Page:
Sunday, July 9, 2017

Yukon Gold, wildflowers and baffling squirrels

This morning was a perfect, not too hot day, just right for July tattie liftin'.  Translation:  digging up the Yukon Gold potatoes I grew in a container, from a  potato with eyes.  Typically I get one or two meals of homegrown potatoes from my container efforts, and an unlimited sense of satisfaction from being able to do it. The foliage was starting to yellow, which usually means spuds are up.

A number of our readers have real gardens, or actual land, and probably look affectionately on my tiny little efforts, but I bet they get how thrilling it is to pull out potatoes from the earth.

And I replanted one potato (there are probably other tiny ones I never found) in the hope of a second crop this year.

Meanwhile, back at the feeder, I realized that if squirrels hate the smell of essential lavender oil, and won't go near plants which have it on cotton balls strewn around, or in feeders same thing, that maybe they would be deterred from my feeder with the lavender bunch thing I made.  They have recently discovered the feeder, and one of them cracked the code of how to swarm down the s hooks and knock the feeder off.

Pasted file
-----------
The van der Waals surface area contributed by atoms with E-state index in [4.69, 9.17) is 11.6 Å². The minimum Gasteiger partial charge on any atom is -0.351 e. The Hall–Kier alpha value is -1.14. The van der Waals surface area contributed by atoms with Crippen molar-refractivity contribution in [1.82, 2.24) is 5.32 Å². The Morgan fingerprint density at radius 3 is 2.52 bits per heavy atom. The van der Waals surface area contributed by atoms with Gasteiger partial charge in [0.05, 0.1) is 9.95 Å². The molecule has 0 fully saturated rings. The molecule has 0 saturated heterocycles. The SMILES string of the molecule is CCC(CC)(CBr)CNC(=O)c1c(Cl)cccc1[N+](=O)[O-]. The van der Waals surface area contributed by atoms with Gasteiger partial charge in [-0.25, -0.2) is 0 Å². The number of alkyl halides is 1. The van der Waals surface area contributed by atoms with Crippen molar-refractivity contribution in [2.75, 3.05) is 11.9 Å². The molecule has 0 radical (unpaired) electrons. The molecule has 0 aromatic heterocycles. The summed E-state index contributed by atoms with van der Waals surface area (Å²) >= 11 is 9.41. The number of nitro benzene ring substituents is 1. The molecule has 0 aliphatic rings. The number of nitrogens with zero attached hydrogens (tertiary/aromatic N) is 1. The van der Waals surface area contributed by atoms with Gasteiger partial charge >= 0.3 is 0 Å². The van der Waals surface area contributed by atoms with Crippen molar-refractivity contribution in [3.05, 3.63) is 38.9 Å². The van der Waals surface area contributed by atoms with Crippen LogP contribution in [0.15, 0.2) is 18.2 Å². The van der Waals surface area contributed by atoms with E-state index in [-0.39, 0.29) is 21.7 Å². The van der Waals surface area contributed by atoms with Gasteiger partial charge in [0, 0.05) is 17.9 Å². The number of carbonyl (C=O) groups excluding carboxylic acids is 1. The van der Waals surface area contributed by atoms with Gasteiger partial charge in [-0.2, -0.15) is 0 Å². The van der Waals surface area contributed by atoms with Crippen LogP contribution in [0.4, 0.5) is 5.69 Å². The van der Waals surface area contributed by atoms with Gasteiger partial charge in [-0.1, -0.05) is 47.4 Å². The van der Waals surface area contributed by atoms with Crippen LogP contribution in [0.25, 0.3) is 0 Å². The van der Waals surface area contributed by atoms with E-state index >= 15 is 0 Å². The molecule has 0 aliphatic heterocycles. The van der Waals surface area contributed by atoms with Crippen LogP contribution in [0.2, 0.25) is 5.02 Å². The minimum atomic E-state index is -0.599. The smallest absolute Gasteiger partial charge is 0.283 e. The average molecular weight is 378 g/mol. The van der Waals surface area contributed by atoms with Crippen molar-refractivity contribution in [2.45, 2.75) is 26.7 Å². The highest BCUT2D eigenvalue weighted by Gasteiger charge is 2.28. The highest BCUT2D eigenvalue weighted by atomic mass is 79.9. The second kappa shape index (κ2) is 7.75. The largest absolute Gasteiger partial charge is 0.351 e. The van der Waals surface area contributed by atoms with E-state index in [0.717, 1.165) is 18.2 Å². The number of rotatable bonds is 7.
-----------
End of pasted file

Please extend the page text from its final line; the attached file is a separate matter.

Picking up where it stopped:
They still can't open it and eat the food, but having the food on the deck puts the birds off, since most of them prefer to feed high off the ground, safer in mid air.  A bird's default safety move is to fly upward.  This is why when you get a wild bird into the house, they bat around at ceiling height, and daren't come down far enough to escape through the doors and windows you've obligingly opened for them.